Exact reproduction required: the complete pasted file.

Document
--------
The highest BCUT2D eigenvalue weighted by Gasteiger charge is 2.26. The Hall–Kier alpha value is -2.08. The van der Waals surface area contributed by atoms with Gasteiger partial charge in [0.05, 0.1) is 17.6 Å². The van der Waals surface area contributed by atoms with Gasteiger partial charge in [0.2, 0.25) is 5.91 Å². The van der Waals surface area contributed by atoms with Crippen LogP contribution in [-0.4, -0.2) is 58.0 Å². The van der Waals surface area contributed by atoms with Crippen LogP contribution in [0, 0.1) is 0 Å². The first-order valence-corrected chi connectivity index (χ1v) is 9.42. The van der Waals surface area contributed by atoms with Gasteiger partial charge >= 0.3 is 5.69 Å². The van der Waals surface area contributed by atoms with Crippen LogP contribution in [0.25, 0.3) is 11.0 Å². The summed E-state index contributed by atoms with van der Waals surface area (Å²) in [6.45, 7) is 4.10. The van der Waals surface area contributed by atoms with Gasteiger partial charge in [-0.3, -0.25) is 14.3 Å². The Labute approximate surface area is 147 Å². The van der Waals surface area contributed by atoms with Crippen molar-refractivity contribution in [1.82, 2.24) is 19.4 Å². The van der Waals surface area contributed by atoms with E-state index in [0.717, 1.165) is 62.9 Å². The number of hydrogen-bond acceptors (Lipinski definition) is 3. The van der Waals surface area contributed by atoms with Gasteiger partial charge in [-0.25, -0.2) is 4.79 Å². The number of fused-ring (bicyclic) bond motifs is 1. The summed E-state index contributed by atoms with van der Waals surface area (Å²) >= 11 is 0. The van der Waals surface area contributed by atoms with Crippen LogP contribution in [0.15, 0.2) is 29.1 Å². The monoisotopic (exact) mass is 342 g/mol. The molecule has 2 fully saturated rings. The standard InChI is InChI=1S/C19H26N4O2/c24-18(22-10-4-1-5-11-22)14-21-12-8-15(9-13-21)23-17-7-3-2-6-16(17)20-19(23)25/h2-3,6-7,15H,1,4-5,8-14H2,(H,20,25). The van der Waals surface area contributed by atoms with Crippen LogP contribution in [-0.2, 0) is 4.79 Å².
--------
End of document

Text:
The highest BCUT2D eigenvalue weighted by Gasteiger charge is 2.26. The Hall–Kier alpha value is -2.08. The van der Waals surface area contributed by atoms with Gasteiger partial charge in [0.05, 0.1) is 17.6 Å². The van der Waals surface area contributed by atoms with Gasteiger partial charge in [0.2, 0.25) is 5.91 Å². The van der Waals surface area contributed by atoms with Crippen LogP contribution in [-0.4, -0.2) is 58.0 Å². The van der Waals surface area contributed by atoms with Crippen LogP contribution in [0, 0.1) is 0 Å². The first-order valence-corrected chi connectivity index (χ1v) is 9.42. The van der Waals surface area contributed by atoms with Gasteiger partial charge >= 0.3 is 5.69 Å². The van der Waals surface area contributed by atoms with Crippen LogP contribution in [0.25, 0.3) is 11.0 Å². The summed E-state index contributed by atoms with van der Waals surface area (Å²) in [6.45, 7) is 4.10. The van der Waals surface area contributed by atoms with Gasteiger partial charge in [-0.3, -0.25) is 14.3 Å². The Labute approximate surface area is 147 Å². The van der Waals surface area contributed by atoms with Crippen molar-refractivity contribution in [1.82, 2.24) is 19.4 Å². The van der Waals surface area contributed by atoms with E-state index in [0.717, 1.165) is 62.9 Å². The number of hydrogen-bond acceptors (Lipinski definition) is 3. The van der Waals surface area contributed by atoms with Gasteiger partial charge in [-0.25, -0.2) is 4.79 Å². The number of fused-ring (bicyclic) bond motifs is 1. The summed E-state index contributed by atoms with van der Waals surface area (Å²) >= 11 is 0. The van der Waals surface area contributed by atoms with Crippen LogP contribution in [0.15, 0.2) is 29.1 Å². The monoisotopic (exact) mass is 342 g/mol. The molecule has 2 fully saturated rings. The standard InChI is InChI=1S/C19H26N4O2/c24-18(22-10-4-1-5-11-22)14-21-12-8-15(9-13-21)23-17-7-3-2-6-16(17)20-19(23)25/h2-3,6-7,15H,1,4-5,8-14H2,(H,20,25). The van der Waals surface area contributed by atoms with Crippen LogP contribution in [-0.2, 0) is 4.79 Å².